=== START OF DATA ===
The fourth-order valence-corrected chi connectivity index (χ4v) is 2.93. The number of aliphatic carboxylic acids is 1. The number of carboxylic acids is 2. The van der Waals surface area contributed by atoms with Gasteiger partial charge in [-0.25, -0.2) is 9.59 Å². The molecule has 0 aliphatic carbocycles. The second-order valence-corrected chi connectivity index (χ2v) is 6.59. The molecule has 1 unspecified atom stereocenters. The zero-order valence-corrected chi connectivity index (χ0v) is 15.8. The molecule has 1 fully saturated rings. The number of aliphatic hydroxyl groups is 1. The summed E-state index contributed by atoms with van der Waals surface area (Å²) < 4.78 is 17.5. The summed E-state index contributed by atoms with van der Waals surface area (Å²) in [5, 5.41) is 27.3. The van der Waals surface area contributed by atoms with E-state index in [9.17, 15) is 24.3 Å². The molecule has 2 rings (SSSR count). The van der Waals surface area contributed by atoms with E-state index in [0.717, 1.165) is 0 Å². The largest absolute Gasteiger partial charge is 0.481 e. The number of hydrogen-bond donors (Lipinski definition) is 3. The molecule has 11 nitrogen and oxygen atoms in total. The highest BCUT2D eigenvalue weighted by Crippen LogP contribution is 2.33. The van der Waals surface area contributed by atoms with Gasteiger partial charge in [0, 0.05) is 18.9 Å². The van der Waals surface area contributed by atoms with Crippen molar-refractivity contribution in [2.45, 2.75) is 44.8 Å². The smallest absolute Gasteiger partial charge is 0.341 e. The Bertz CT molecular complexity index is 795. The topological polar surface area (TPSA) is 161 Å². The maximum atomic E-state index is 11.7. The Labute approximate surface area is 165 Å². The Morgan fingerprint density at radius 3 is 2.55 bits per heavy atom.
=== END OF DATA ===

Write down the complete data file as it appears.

The fourth-order valence-corrected chi connectivity index (χ4v) is 2.93. The number of aliphatic carboxylic acids is 1. The number of carboxylic acids is 2. The van der Waals surface area contributed by atoms with Gasteiger partial charge in [-0.25, -0.2) is 9.59 Å². The molecule has 0 aliphatic carbocycles. The second-order valence-corrected chi connectivity index (χ2v) is 6.59. The molecule has 1 unspecified atom stereocenters. The zero-order valence-corrected chi connectivity index (χ0v) is 15.8. The molecule has 1 fully saturated rings. The number of aliphatic hydroxyl groups is 1. The summed E-state index contributed by atoms with van der Waals surface area (Å²) < 4.78 is 17.5. The summed E-state index contributed by atoms with van der Waals surface area (Å²) in [5, 5.41) is 27.3. The van der Waals surface area contributed by atoms with E-state index in [9.17, 15) is 24.3 Å². The molecule has 2 rings (SSSR count). The van der Waals surface area contributed by atoms with E-state index in [0.717, 1.165) is 0 Å². The largest absolute Gasteiger partial charge is 0.481 e. The number of hydrogen-bond donors (Lipinski definition) is 3. The molecule has 11 nitrogen and oxygen atoms in total. The highest BCUT2D eigenvalue weighted by Crippen LogP contribution is 2.33. The van der Waals surface area contributed by atoms with Gasteiger partial charge in [0, 0.05) is 18.9 Å². The van der Waals surface area contributed by atoms with Crippen molar-refractivity contribution in [2.45, 2.75) is 44.8 Å². The smallest absolute Gasteiger partial charge is 0.341 e. The Bertz CT molecular complexity index is 795. The topological polar surface area (TPSA) is 161 Å². The maximum atomic E-state index is 11.7. The Labute approximate surface area is 165 Å². The Morgan fingerprint density at radius 3 is 2.55 bits per heavy atom.